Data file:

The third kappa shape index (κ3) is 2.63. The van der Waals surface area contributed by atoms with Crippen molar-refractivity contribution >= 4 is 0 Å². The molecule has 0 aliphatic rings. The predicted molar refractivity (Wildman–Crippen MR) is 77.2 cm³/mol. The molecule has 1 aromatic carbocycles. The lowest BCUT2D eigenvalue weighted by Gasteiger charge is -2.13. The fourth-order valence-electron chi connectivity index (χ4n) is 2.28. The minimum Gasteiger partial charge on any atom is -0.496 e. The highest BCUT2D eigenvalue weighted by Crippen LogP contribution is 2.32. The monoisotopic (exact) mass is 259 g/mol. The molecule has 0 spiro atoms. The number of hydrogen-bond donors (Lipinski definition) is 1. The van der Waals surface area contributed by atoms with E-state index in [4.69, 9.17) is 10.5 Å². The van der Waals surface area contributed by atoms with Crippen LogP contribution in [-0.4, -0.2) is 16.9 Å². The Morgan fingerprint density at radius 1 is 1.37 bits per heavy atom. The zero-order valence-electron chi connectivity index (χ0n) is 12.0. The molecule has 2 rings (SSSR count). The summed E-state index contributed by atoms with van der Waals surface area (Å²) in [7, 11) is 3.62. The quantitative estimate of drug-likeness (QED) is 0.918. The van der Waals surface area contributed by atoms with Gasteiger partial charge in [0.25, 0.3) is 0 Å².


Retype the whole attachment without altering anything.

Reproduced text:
The third kappa shape index (κ3) is 2.63. The van der Waals surface area contributed by atoms with Crippen molar-refractivity contribution >= 4 is 0 Å². The molecule has 0 aliphatic rings. The predicted molar refractivity (Wildman–Crippen MR) is 77.2 cm³/mol. The molecule has 1 aromatic carbocycles. The lowest BCUT2D eigenvalue weighted by Gasteiger charge is -2.13. The fourth-order valence-electron chi connectivity index (χ4n) is 2.28. The minimum Gasteiger partial charge on any atom is -0.496 e. The highest BCUT2D eigenvalue weighted by Crippen LogP contribution is 2.32. The monoisotopic (exact) mass is 259 g/mol. The molecule has 0 spiro atoms. The number of hydrogen-bond donors (Lipinski definition) is 1. The van der Waals surface area contributed by atoms with E-state index in [4.69, 9.17) is 10.5 Å². The van der Waals surface area contributed by atoms with Crippen LogP contribution in [-0.4, -0.2) is 16.9 Å². The Morgan fingerprint density at radius 1 is 1.37 bits per heavy atom. The zero-order valence-electron chi connectivity index (χ0n) is 12.0. The molecule has 2 rings (SSSR count). The summed E-state index contributed by atoms with van der Waals surface area (Å²) in [7, 11) is 3.62. The quantitative estimate of drug-likeness (QED) is 0.918. The van der Waals surface area contributed by atoms with Gasteiger partial charge in [0.25, 0.3) is 0 Å².